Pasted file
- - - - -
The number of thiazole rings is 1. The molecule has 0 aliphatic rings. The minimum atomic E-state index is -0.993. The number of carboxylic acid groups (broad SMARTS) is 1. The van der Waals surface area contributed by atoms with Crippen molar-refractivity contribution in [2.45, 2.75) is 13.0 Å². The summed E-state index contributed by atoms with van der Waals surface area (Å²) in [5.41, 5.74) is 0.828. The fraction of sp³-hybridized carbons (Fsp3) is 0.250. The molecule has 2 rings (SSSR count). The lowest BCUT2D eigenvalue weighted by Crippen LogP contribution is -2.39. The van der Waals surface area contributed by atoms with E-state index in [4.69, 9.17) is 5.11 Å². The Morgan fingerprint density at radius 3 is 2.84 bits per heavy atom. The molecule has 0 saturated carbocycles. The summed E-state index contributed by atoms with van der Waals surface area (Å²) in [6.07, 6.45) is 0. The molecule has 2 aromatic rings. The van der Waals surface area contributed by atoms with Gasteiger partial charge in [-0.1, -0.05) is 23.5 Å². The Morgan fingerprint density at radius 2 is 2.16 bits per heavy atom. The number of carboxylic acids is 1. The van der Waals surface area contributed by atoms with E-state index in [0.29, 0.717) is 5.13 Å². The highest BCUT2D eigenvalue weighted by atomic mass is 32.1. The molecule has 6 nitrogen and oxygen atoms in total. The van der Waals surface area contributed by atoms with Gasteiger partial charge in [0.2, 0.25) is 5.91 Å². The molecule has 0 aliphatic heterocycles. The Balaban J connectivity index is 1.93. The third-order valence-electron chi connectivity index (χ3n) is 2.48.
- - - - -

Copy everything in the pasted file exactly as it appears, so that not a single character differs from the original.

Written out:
The number of thiazole rings is 1. The molecule has 0 aliphatic rings. The minimum atomic E-state index is -0.993. The number of carboxylic acid groups (broad SMARTS) is 1. The van der Waals surface area contributed by atoms with Crippen molar-refractivity contribution in [2.45, 2.75) is 13.0 Å². The summed E-state index contributed by atoms with van der Waals surface area (Å²) in [5.41, 5.74) is 0.828. The fraction of sp³-hybridized carbons (Fsp3) is 0.250. The molecule has 2 rings (SSSR count). The lowest BCUT2D eigenvalue weighted by Crippen LogP contribution is -2.39. The van der Waals surface area contributed by atoms with E-state index in [4.69, 9.17) is 5.11 Å². The Morgan fingerprint density at radius 3 is 2.84 bits per heavy atom. The molecule has 0 saturated carbocycles. The summed E-state index contributed by atoms with van der Waals surface area (Å²) in [6.07, 6.45) is 0. The molecule has 2 aromatic rings. The van der Waals surface area contributed by atoms with Gasteiger partial charge in [-0.1, -0.05) is 23.5 Å². The Morgan fingerprint density at radius 2 is 2.16 bits per heavy atom. The number of carboxylic acids is 1. The van der Waals surface area contributed by atoms with E-state index in [0.29, 0.717) is 5.13 Å². The highest BCUT2D eigenvalue weighted by atomic mass is 32.1. The molecule has 6 nitrogen and oxygen atoms in total. The van der Waals surface area contributed by atoms with Gasteiger partial charge in [0.2, 0.25) is 5.91 Å². The molecule has 0 aliphatic heterocycles. The Balaban J connectivity index is 1.93. The third-order valence-electron chi connectivity index (χ3n) is 2.48.